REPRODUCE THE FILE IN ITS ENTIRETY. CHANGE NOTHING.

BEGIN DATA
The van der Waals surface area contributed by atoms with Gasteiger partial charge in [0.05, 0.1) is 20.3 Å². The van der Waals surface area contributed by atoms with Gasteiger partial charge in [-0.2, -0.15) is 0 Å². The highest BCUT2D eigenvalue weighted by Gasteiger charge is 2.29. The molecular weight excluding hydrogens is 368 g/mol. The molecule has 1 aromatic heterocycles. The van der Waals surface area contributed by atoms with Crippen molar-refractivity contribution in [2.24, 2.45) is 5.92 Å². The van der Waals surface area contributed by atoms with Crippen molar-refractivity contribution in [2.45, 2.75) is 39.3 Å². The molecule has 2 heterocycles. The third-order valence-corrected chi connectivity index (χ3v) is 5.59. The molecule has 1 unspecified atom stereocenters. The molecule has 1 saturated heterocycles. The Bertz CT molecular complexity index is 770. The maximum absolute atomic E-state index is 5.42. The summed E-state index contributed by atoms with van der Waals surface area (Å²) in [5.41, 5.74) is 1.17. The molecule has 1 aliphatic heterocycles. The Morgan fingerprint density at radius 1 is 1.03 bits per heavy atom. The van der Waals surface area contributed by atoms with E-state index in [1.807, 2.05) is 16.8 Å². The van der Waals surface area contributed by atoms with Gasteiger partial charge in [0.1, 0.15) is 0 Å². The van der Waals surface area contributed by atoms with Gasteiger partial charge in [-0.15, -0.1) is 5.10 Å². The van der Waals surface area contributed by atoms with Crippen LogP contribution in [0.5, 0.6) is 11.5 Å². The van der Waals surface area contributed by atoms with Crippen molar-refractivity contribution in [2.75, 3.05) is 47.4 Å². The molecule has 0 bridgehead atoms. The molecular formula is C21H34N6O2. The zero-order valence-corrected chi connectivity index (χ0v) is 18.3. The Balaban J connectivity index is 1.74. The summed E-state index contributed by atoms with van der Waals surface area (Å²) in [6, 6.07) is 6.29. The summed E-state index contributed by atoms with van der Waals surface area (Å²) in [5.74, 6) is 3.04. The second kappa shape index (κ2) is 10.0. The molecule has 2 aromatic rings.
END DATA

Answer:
The van der Waals surface area contributed by atoms with Gasteiger partial charge in [0.05, 0.1) is 20.3 Å². The van der Waals surface area contributed by atoms with Gasteiger partial charge in [-0.2, -0.15) is 0 Å². The highest BCUT2D eigenvalue weighted by Gasteiger charge is 2.29. The molecular weight excluding hydrogens is 368 g/mol. The molecule has 1 aromatic heterocycles. The van der Waals surface area contributed by atoms with Crippen molar-refractivity contribution in [2.24, 2.45) is 5.92 Å². The van der Waals surface area contributed by atoms with Crippen molar-refractivity contribution in [2.45, 2.75) is 39.3 Å². The molecule has 2 heterocycles. The third-order valence-corrected chi connectivity index (χ3v) is 5.59. The molecule has 1 unspecified atom stereocenters. The molecule has 1 saturated heterocycles. The Bertz CT molecular complexity index is 770. The maximum absolute atomic E-state index is 5.42. The summed E-state index contributed by atoms with van der Waals surface area (Å²) in [5.41, 5.74) is 1.17. The molecule has 1 aliphatic heterocycles. The Morgan fingerprint density at radius 1 is 1.03 bits per heavy atom. The van der Waals surface area contributed by atoms with E-state index in [1.807, 2.05) is 16.8 Å². The van der Waals surface area contributed by atoms with Gasteiger partial charge in [0.1, 0.15) is 0 Å². The van der Waals surface area contributed by atoms with Gasteiger partial charge in [-0.15, -0.1) is 5.10 Å². The van der Waals surface area contributed by atoms with Crippen LogP contribution in [0.5, 0.6) is 11.5 Å². The van der Waals surface area contributed by atoms with Crippen molar-refractivity contribution in [2.75, 3.05) is 47.4 Å². The molecule has 0 bridgehead atoms. The molecular formula is C21H34N6O2. The zero-order valence-corrected chi connectivity index (χ0v) is 18.3. The Balaban J connectivity index is 1.74. The summed E-state index contributed by atoms with van der Waals surface area (Å²) in [6, 6.07) is 6.29. The summed E-state index contributed by atoms with van der Waals surface area (Å²) in [5.74, 6) is 3.04. The second kappa shape index (κ2) is 10.0. The molecule has 2 aromatic rings.